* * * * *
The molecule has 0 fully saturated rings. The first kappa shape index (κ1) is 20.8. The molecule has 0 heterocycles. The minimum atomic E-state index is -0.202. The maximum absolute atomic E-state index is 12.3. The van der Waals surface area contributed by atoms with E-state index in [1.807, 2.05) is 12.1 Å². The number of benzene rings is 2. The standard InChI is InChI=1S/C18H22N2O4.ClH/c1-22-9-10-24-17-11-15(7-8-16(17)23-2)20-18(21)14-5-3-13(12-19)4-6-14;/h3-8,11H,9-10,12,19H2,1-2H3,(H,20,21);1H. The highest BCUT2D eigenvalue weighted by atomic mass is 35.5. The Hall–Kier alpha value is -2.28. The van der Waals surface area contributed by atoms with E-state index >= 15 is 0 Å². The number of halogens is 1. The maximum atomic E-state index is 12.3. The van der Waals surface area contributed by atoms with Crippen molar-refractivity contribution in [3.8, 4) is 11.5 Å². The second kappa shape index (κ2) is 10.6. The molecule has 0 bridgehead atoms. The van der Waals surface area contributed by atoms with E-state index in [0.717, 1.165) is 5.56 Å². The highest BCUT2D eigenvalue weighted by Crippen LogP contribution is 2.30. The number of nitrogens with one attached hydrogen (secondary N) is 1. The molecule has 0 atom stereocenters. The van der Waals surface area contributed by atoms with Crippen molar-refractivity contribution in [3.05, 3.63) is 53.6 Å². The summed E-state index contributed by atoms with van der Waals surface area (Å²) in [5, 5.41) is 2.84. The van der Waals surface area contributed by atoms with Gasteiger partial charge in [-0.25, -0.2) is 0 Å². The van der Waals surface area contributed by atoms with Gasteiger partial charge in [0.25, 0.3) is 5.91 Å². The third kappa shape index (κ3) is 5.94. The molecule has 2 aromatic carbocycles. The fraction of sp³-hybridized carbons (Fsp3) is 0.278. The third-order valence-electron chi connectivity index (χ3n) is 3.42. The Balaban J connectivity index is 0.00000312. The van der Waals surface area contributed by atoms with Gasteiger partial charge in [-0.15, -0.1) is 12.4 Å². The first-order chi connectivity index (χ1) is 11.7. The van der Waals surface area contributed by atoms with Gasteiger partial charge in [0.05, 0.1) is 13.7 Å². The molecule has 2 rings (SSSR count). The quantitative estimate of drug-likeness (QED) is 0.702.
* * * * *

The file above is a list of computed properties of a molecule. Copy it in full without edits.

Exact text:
The molecule has 0 fully saturated rings. The first kappa shape index (κ1) is 20.8. The molecule has 0 heterocycles. The minimum atomic E-state index is -0.202. The maximum absolute atomic E-state index is 12.3. The van der Waals surface area contributed by atoms with E-state index in [1.807, 2.05) is 12.1 Å². The number of benzene rings is 2. The standard InChI is InChI=1S/C18H22N2O4.ClH/c1-22-9-10-24-17-11-15(7-8-16(17)23-2)20-18(21)14-5-3-13(12-19)4-6-14;/h3-8,11H,9-10,12,19H2,1-2H3,(H,20,21);1H. The highest BCUT2D eigenvalue weighted by atomic mass is 35.5. The Hall–Kier alpha value is -2.28. The van der Waals surface area contributed by atoms with E-state index >= 15 is 0 Å². The number of halogens is 1. The maximum atomic E-state index is 12.3. The van der Waals surface area contributed by atoms with Crippen molar-refractivity contribution in [3.8, 4) is 11.5 Å². The second kappa shape index (κ2) is 10.6. The molecule has 0 bridgehead atoms. The van der Waals surface area contributed by atoms with E-state index in [0.717, 1.165) is 5.56 Å². The highest BCUT2D eigenvalue weighted by Crippen LogP contribution is 2.30. The number of nitrogens with one attached hydrogen (secondary N) is 1. The molecule has 0 atom stereocenters. The van der Waals surface area contributed by atoms with Crippen molar-refractivity contribution in [3.05, 3.63) is 53.6 Å². The summed E-state index contributed by atoms with van der Waals surface area (Å²) in [5, 5.41) is 2.84. The van der Waals surface area contributed by atoms with Gasteiger partial charge in [-0.25, -0.2) is 0 Å². The van der Waals surface area contributed by atoms with Gasteiger partial charge in [0.25, 0.3) is 5.91 Å². The third kappa shape index (κ3) is 5.94. The molecule has 2 aromatic carbocycles. The fraction of sp³-hybridized carbons (Fsp3) is 0.278. The third-order valence-electron chi connectivity index (χ3n) is 3.42. The Balaban J connectivity index is 0.00000312. The van der Waals surface area contributed by atoms with Gasteiger partial charge in [-0.15, -0.1) is 12.4 Å². The first-order chi connectivity index (χ1) is 11.7. The van der Waals surface area contributed by atoms with Gasteiger partial charge in [0.05, 0.1) is 13.7 Å². The molecule has 2 rings (SSSR count). The quantitative estimate of drug-likeness (QED) is 0.702.